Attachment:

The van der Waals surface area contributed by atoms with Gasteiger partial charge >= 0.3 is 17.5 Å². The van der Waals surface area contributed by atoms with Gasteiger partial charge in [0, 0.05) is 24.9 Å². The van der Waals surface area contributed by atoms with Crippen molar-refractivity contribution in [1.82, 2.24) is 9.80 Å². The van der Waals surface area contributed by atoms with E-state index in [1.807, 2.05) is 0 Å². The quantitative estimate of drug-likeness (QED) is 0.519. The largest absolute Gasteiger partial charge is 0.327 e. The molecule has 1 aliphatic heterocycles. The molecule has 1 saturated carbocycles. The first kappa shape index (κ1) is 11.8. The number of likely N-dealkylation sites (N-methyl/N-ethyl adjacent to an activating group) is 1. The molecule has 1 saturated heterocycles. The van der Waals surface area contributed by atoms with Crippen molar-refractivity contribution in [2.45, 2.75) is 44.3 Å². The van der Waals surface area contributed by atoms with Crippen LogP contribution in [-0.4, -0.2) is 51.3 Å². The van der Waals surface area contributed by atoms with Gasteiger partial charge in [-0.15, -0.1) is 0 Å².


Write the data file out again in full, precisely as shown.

The van der Waals surface area contributed by atoms with Gasteiger partial charge >= 0.3 is 17.5 Å². The van der Waals surface area contributed by atoms with Gasteiger partial charge in [0, 0.05) is 24.9 Å². The van der Waals surface area contributed by atoms with Crippen molar-refractivity contribution in [1.82, 2.24) is 9.80 Å². The van der Waals surface area contributed by atoms with E-state index in [1.807, 2.05) is 0 Å². The quantitative estimate of drug-likeness (QED) is 0.519. The largest absolute Gasteiger partial charge is 0.327 e. The molecule has 1 aliphatic heterocycles. The molecule has 1 saturated carbocycles. The first kappa shape index (κ1) is 11.8. The number of likely N-dealkylation sites (N-methyl/N-ethyl adjacent to an activating group) is 1. The molecule has 1 saturated heterocycles. The van der Waals surface area contributed by atoms with Crippen molar-refractivity contribution in [2.45, 2.75) is 44.3 Å². The van der Waals surface area contributed by atoms with Crippen LogP contribution in [-0.4, -0.2) is 51.3 Å². The van der Waals surface area contributed by atoms with Gasteiger partial charge in [-0.15, -0.1) is 0 Å².